Read Phil 3:7 – 9
Like an open hand, faith in the Lord Jesus receives the gift of God’s righteousness. God takes the righteousness of Christ Jesus transfers it to us through our faith in Him, just as He took our sin and laid it upon Christ Jesus and condemned it once and for all.
Read 2 Cor 5:21
Believing that Jesus atoned for my sin, does not justify. What justifies is believing in Him who atoned for my sin. Justifying faith believes in a person not in a proposition. Justifying faith believes in Christ not in Christianity.
Our good works can never justify us before God. But no truly justified person wants to be without good works. Good works point to the reality of our justified status. But good works cannot confer a justified status with God.
Transition: Now that we are justified by faith in Christ Jesus, now that we are made right with God, how can we live a justified life?
Die to the Law (2:19): We live a justified life by dying to the Law. The goal of the Law is to work itself out of a job. The Law reveals the character of God, that He is holy. The Law exposes the nature of our sin and condemns us when we sin. The Law points us to the Saviour. Once we have come to Christ Jesus for the forgiveness of sin, the Law has done its job.
But should we rely on Law obedience as remedy for sin, should we rely on Law obedience to justify us – we are asking the Law to do something God never meant it to do. The Law diagnoses our sin problem but does not solve our sin problem. To die to the Law, is to die to it as a means for justification. To die to the Law, is to die to the hope that the Law can ever save us. To die to the Law, is to die to its power to condemn us.
Transition: We live a justified life by dying to the Law. We also live a justified life in the power of the Spirit.
Live by the Spirit (2:20, 21): Sometimes our Christian life is lived by paying Jesus back for all that He has done for us. Instead we should let Lord do what He wills through us. Living the justified life is not about living for Jesus it is about Him living in and through me by His Spirit.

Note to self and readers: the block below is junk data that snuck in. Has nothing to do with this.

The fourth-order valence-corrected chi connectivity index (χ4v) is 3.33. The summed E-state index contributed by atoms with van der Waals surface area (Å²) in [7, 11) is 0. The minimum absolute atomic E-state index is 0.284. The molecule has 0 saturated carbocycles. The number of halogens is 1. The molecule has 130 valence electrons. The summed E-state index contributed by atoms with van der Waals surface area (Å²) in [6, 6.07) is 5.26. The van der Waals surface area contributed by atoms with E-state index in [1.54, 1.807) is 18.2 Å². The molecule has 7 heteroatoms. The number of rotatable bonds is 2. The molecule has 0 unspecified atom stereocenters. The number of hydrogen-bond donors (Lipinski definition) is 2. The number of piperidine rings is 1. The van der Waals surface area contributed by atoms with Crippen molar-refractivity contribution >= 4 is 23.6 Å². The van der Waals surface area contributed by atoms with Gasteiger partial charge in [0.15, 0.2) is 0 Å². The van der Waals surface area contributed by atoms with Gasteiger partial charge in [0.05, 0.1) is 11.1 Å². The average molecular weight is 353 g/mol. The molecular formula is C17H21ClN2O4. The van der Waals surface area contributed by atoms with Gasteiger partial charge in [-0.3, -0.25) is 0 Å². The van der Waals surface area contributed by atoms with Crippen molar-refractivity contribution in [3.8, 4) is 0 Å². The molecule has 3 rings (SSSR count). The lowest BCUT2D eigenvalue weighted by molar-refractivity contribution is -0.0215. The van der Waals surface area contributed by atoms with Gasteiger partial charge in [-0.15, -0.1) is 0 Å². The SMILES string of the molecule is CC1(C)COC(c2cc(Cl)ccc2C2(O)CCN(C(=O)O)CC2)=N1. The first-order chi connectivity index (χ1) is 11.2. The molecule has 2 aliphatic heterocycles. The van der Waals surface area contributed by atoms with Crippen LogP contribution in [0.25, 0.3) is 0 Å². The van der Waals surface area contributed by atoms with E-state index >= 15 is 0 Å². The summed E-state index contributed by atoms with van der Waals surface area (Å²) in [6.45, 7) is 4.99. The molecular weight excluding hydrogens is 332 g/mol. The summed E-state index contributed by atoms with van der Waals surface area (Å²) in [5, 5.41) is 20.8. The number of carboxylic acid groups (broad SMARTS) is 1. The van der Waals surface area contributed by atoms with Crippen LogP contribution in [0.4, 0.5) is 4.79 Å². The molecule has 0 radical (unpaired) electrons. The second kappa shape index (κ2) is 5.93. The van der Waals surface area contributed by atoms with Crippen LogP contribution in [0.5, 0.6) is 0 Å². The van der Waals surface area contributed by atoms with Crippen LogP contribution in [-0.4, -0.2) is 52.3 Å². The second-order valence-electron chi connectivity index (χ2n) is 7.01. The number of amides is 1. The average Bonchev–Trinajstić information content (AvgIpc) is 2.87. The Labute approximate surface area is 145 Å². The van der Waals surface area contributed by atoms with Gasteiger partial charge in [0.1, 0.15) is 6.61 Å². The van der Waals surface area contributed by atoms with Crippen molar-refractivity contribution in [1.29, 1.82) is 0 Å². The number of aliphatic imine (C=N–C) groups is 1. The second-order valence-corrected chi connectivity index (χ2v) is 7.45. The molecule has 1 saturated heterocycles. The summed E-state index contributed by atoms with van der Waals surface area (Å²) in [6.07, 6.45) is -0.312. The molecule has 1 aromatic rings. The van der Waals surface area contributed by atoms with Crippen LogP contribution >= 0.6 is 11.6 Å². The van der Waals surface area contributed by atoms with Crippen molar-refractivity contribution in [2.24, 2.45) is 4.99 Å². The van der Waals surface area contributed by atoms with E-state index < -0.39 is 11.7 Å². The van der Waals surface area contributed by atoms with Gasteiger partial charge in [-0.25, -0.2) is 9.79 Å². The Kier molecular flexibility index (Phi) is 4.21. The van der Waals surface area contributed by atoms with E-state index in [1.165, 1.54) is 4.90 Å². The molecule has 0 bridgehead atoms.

Transition: We live a justified life by dying to the Law. We also live a justified life in the power of the Spirit. We live the justified life by faith. Not just faith in Jesus who died for me. Not just faith in Jesus who rose from the dead. But faith in Jesus who lives in me.
We live a justified life by dying to the Law. We live a justified life in the power of the Spirit. But we cannot live the justified life in our own strength.
Suppose you want to show someone your appreciation and take him out for dinner. Then the waiter comes with the bill, and your guest grabs it. "Give me that," you say. "No," he says. "I'm going to pay." "No," you insist. "I invited you. I want to do this for you. It's my way of showing appreciation to you." "No," he says. "I'm paying the bill."
He ends up with the bill and uses his debit card. When the waiter scans his card the screen flashes "Insufficient Funds." Five minutes later, the cops arrive, slap handcuffs on your friend, and carries him off to jail, for "Insufficient Funds." You would be frustrated, not only because your friend was too proud to let you pay the bill, but because he was not able to pay it in the first place. That's the message of Galatians. It is God’s will to bless us by paying the bill. If we say, "No, I'll pay it myself," sooner or later, we'll discover that we don’t have enough funds. By refusing to accept the grace of God, not only will we be poorer presently, but we'll suffer eternally.
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Galatians 2:11 – 21